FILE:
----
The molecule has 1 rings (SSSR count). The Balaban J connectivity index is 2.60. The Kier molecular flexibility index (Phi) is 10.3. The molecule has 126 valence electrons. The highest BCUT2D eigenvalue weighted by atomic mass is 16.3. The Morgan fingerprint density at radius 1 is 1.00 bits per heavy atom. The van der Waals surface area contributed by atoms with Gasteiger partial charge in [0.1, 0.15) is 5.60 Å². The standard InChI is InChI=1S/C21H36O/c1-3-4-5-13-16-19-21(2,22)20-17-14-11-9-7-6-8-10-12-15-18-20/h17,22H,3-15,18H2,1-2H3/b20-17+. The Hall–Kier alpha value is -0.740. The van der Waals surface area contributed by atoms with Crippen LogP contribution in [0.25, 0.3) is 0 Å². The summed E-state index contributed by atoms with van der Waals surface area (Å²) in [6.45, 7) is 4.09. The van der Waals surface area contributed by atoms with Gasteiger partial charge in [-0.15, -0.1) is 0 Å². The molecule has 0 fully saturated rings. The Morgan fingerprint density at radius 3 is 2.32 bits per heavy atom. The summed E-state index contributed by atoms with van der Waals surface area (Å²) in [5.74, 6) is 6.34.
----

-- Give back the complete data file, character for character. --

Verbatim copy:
The molecule has 1 rings (SSSR count). The Balaban J connectivity index is 2.60. The Kier molecular flexibility index (Phi) is 10.3. The molecule has 126 valence electrons. The highest BCUT2D eigenvalue weighted by atomic mass is 16.3. The Morgan fingerprint density at radius 1 is 1.00 bits per heavy atom. The van der Waals surface area contributed by atoms with Gasteiger partial charge in [0.1, 0.15) is 5.60 Å². The standard InChI is InChI=1S/C21H36O/c1-3-4-5-13-16-19-21(2,22)20-17-14-11-9-7-6-8-10-12-15-18-20/h17,22H,3-15,18H2,1-2H3/b20-17+. The Hall–Kier alpha value is -0.740. The van der Waals surface area contributed by atoms with Crippen LogP contribution in [0.25, 0.3) is 0 Å². The summed E-state index contributed by atoms with van der Waals surface area (Å²) in [6.45, 7) is 4.09. The van der Waals surface area contributed by atoms with Gasteiger partial charge in [-0.15, -0.1) is 0 Å². The molecule has 0 fully saturated rings. The Morgan fingerprint density at radius 3 is 2.32 bits per heavy atom. The summed E-state index contributed by atoms with van der Waals surface area (Å²) in [5.74, 6) is 6.34.